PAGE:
It has been a tumultuous summer for Yellowstone National Park. Following catastrophic rain and flooding at the beginning of peak visitor season last month, the park was closed as officials assessed and repaired damaged roads and bridges. As it reopens in phases, tourists are returning — and getting into trouble with wildlife.
This year, three people in a short period of time were attacked after getting too close to bison.
First was a 25-year-old visitor from Ohio, who was gored and tossed 10 feet into the air by a bison after getting within 10 feet of the animal on May 30. The next incident took place on June 28 — a week after Yellowstone reopened some portions to the public — when a 34-year-old tourist from Colorado was charged and gored near Giant Geyser. A day later, a 71-year-old visitor from Pennsylvania was gored by a bull bison near Storm Point at Yellowstone Lake when she inadvertently approached the animal.
While the incidents may have been shocking to the public, they weren’t to experts.
“I think that three in a row, that’s just a coincidence, but we see it every year,” says Jared Beaver, a wildlife management specialist and assistant professor in Montana State University’s Department of Animal and Range Sciences. “These days, more and more people are visiting the park, and bison numbers are at an all-time high."
Bison injure more people in Yellowstone than any other wildlife, according to a 2019 report from Utah State University. The unpredictable animals can be dangerous when approached, and they are capable of running three times faster than humans.
“If someone gets too close, the bison may decide to clearly set some boundaries,” says Scott Cundy, co-founder of Wildland Trekking.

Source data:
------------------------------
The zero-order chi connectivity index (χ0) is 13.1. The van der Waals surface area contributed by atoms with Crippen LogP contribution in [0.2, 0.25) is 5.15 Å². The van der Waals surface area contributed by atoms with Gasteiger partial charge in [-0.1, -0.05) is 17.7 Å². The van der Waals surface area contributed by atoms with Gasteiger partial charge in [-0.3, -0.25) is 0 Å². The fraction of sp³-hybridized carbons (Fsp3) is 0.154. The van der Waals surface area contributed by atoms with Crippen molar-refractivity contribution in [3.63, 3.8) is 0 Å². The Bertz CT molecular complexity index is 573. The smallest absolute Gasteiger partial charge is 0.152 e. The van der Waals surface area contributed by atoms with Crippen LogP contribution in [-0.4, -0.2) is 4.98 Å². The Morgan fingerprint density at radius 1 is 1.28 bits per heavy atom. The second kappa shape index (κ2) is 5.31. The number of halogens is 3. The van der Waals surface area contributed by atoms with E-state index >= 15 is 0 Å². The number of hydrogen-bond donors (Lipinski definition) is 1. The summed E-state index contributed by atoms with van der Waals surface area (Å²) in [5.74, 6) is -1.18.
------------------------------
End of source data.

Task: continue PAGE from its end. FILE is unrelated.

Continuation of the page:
Cundy says dangerous wildlife encounters — even ones resulting in injury or fatality — are a predictable occurrence in Yellowstone. Between 1978 and 1992, 56 people were injured and two people died from bison attacks at the park. From 2000 to 2015, there were 25 reported injuries.
It doesn’t help that visitors are approaching the wild animals. Half of attacks occur when a tourist attempts to take a photo with a bison.
“They look so calm and so tame,” Beaver says. “You get people that aren’t quite familiar with the rules and that these animals are still very wild, dangerous animals.”
While flooding impacted park infrastructure, Beaver and Cundy don’t believe it had anything to do with the recent gorings. With large parts of the park closed, “the bison theoretically should have more space to graze and roam right now without the probability of running into people,” Cundy says. “Also, the wet spring has created an abundant amount of grass for the bison to consume.”
Wildlife attacks can be easily avoided with some basic precautions, Cundy says, like staying at least 100 feet from animals, hiking in groups, making noise and carrying bear spray.
Park officials say it’s best to stick to trails. Whenever a wild animal is near, give it space or turn around and go the other way, they say. People should stay more than 25 yards away from any large animals (such as bison, moose, coyotes, elk, bighorn sheep), and at least 100 yards from bears and wolves.
“We move to maintain that distance and we ensure all guests know why that’s important for the wildlife’s well-being,” Cimarron Anderson, a Yellowstone-based supervisor of field experiences for REI, said in an email. “It is their home, we are the visitor.”
It’s not only risky to come into contact with wildlife, but also illegal to feed, touch, tease, frighten, or intentionally disturb them. In the summer of 2018, a Yellowstone tourist from Oregon was arrested and later sentenced to 130 days in jail for drunken behavior and harassing a bison.
“It’s critical that people remember our national parks are not zoos or amusement parks,” Cundy says. “They are real, wild ecosystems with animals that may look docile but can be extremely dangerous.”
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